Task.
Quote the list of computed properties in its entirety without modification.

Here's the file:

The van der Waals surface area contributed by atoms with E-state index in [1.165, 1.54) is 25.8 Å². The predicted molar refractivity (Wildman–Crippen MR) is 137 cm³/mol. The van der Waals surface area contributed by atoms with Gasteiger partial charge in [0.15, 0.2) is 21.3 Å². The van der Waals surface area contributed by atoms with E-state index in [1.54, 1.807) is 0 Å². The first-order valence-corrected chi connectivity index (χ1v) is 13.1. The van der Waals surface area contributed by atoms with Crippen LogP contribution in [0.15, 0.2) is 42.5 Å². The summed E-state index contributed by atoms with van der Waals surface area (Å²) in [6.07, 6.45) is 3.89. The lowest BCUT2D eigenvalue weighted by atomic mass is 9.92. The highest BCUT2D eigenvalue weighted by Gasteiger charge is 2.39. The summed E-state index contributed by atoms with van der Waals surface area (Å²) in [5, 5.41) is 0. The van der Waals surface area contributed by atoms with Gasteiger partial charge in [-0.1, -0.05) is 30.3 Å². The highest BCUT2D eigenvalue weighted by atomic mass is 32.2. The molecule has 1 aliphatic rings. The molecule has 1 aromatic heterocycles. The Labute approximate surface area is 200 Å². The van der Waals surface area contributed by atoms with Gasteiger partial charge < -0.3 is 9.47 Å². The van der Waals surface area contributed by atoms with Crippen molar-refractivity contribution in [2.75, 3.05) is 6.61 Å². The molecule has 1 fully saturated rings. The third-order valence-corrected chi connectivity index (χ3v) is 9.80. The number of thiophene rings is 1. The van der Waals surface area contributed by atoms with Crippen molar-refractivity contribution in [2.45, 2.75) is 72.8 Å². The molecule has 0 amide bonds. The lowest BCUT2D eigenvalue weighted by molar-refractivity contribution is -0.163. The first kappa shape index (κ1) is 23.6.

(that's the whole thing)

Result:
The van der Waals surface area contributed by atoms with E-state index in [1.165, 1.54) is 25.8 Å². The predicted molar refractivity (Wildman–Crippen MR) is 137 cm³/mol. The van der Waals surface area contributed by atoms with Gasteiger partial charge in [0.15, 0.2) is 21.3 Å². The van der Waals surface area contributed by atoms with E-state index in [1.54, 1.807) is 0 Å². The first-order valence-corrected chi connectivity index (χ1v) is 13.1. The van der Waals surface area contributed by atoms with Crippen LogP contribution in [0.15, 0.2) is 42.5 Å². The summed E-state index contributed by atoms with van der Waals surface area (Å²) in [6.07, 6.45) is 3.89. The lowest BCUT2D eigenvalue weighted by atomic mass is 9.92. The highest BCUT2D eigenvalue weighted by Gasteiger charge is 2.39. The summed E-state index contributed by atoms with van der Waals surface area (Å²) in [5, 5.41) is 0. The van der Waals surface area contributed by atoms with Gasteiger partial charge in [-0.1, -0.05) is 30.3 Å². The highest BCUT2D eigenvalue weighted by atomic mass is 32.2. The molecule has 1 aliphatic rings. The molecule has 1 aromatic heterocycles. The Labute approximate surface area is 200 Å². The van der Waals surface area contributed by atoms with Gasteiger partial charge < -0.3 is 9.47 Å². The van der Waals surface area contributed by atoms with Crippen molar-refractivity contribution in [2.75, 3.05) is 6.61 Å². The molecule has 1 fully saturated rings. The third-order valence-corrected chi connectivity index (χ3v) is 9.80. The number of thiophene rings is 1. The van der Waals surface area contributed by atoms with Crippen molar-refractivity contribution in [2.45, 2.75) is 72.8 Å². The molecule has 0 amide bonds. The lowest BCUT2D eigenvalue weighted by molar-refractivity contribution is -0.163. The first kappa shape index (κ1) is 23.6.